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Legislators Ask Navajos To Renegotiate Compact

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A Native American member  of the Navajo Nation.  (credit: SAUL LOEBAFP/Getty Images)

A Native American member of the Navajo Nation. (credit: SAUL LOEBAFP/Getty Images)

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SANTA FE, N.M. (AP) — A legislative panel asked the Navajo Nation and Gov. Susana Martinez’s administration on Friday to renegotiate a proposed compact to restrict the state’s largest tribe to their existing casinos rather than allowing an expansion of gambling.

But Navajo leaders oppose the requested change by the Committee on Compacts.

“We can deal with it in 15 minutes. You know our position,” Navajo Council Delegate LoRenzo Bates told lawmakers after they voted 9-5 to recommend that negotiators return to the bargaining table.

At issue is a provision of the compact that would allow the tribe to open three additional casinos over 15 years.

The Navajos operate two Las Vegas-style casinos in New Mexico under a compact expiring next year — one near Gallup and the other near Farmington. A third Navajo casino offers low-stakes gambling not subject to state regulation.

Other tribes and pueblos have voiced opposition to the new compact because it would allow the Navajos to operate the additional high-stakes casinos. The Laguna and Acoma pueblos contend their casinos would be hurt if the Navajos expand gambling close to Albuquerque.

The committee adopted a proposal by Sen. Clemente Sanchez, a Grants Democrat, asking that the compact be rewritten to limit the Navajos to their current casinos but allow the conversion of the low-stakes facility near Shiprock to Las Vegas-style gambling, which includes slot machines as well as table games such as roulette and blackjack.

The committee rejected calls by another lawmaker for other possible compact changes, including lifting a longstanding prohibition on alcohol in areas where gambling is allowed in a casino. Some tribes that operate resort casinos want the option of serving liquor to gamblers, which they contend will help them compete with out-of-state casinos.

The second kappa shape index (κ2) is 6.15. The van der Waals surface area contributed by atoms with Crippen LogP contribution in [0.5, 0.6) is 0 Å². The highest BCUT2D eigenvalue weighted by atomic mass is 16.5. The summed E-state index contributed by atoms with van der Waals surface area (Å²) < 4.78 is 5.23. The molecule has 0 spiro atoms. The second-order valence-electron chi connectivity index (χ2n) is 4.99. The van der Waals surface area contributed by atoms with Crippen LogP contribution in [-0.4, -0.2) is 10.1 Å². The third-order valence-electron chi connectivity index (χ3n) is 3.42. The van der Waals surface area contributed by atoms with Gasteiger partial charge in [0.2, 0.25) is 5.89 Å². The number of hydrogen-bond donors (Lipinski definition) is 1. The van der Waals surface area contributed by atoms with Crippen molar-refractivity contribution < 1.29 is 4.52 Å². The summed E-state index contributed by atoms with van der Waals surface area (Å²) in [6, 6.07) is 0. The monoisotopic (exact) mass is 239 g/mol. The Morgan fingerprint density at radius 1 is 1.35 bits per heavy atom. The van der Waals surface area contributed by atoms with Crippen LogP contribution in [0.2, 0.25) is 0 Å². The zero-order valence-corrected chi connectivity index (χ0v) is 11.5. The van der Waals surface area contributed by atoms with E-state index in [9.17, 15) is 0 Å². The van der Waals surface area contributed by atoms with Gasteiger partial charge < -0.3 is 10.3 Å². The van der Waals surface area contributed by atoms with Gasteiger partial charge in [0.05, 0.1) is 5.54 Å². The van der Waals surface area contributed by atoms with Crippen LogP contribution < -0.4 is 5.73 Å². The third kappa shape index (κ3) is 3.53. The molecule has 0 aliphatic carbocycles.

Sanchez and other critics of the Navajo compact said they don’t want it to set a precedent and become the model for other tribes seeking new gambling agreements with the state.

The governor’s top lawyer, Jessica Hernandez, assured lawmakers that the administration is willing to negotiate with each tribe and consider their individual needs.

The proposed Navajo agreement needs approval from the Legislature and the U.S. Interior Department before it can take effect.

New Mexico lawmakers don’t have the power to rewrite the compact as they do bills that change state law. Instead, the House and Senate can only vote to approve or reject a gambling compact.

However, the committee can recommend that the governor’s office and tribe renegotiate compact provisions.

Navajo President Ben Shelly expressed concern that legislative requests for compact changes could prevent the Legislature from voting on the Navajo agreement during the 30-day session.

“The Navajo Nation cannot endure further delay,” he said.

If a vote doesn’t happen until next year, Shelly said, the existing Navajo compact might expire before a new agreement could receive approval of the state and the federal government.

Although the current proposal would allow the Navajos to open three additional casinos, tribal leaders have said there are no definite plans for future casinos.

New Mexico received about $71 million from tribal casinos last year. Tribes pay the state a share of slot-machine proceeds.

(© Copyright 2014 The Associated Press. All Rights Reserved. This material may not be published, broadcast, rewritten or redistributed.)

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